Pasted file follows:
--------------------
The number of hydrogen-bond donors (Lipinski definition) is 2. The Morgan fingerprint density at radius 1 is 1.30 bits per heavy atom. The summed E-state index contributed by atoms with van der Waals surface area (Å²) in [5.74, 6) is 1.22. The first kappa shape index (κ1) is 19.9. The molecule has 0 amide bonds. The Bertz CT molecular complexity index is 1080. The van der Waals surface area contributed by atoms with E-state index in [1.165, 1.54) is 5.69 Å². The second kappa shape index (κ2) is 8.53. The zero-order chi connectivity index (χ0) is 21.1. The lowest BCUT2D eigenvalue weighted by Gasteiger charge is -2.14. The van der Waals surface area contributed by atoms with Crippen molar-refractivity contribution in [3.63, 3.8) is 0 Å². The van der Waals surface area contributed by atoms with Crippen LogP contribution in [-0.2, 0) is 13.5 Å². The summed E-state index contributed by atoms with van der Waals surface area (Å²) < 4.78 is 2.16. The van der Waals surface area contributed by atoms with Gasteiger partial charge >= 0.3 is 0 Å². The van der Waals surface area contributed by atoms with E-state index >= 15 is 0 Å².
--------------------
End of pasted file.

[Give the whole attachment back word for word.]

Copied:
The number of hydrogen-bond donors (Lipinski definition) is 2. The Morgan fingerprint density at radius 1 is 1.30 bits per heavy atom. The summed E-state index contributed by atoms with van der Waals surface area (Å²) in [5.74, 6) is 1.22. The first kappa shape index (κ1) is 19.9. The molecule has 0 amide bonds. The Bertz CT molecular complexity index is 1080. The van der Waals surface area contributed by atoms with E-state index in [1.165, 1.54) is 5.69 Å². The second kappa shape index (κ2) is 8.53. The zero-order chi connectivity index (χ0) is 21.1. The lowest BCUT2D eigenvalue weighted by Gasteiger charge is -2.14. The van der Waals surface area contributed by atoms with Crippen molar-refractivity contribution in [3.63, 3.8) is 0 Å². The van der Waals surface area contributed by atoms with Crippen LogP contribution in [-0.2, 0) is 13.5 Å². The summed E-state index contributed by atoms with van der Waals surface area (Å²) < 4.78 is 2.16. The van der Waals surface area contributed by atoms with Gasteiger partial charge >= 0.3 is 0 Å². The van der Waals surface area contributed by atoms with E-state index >= 15 is 0 Å².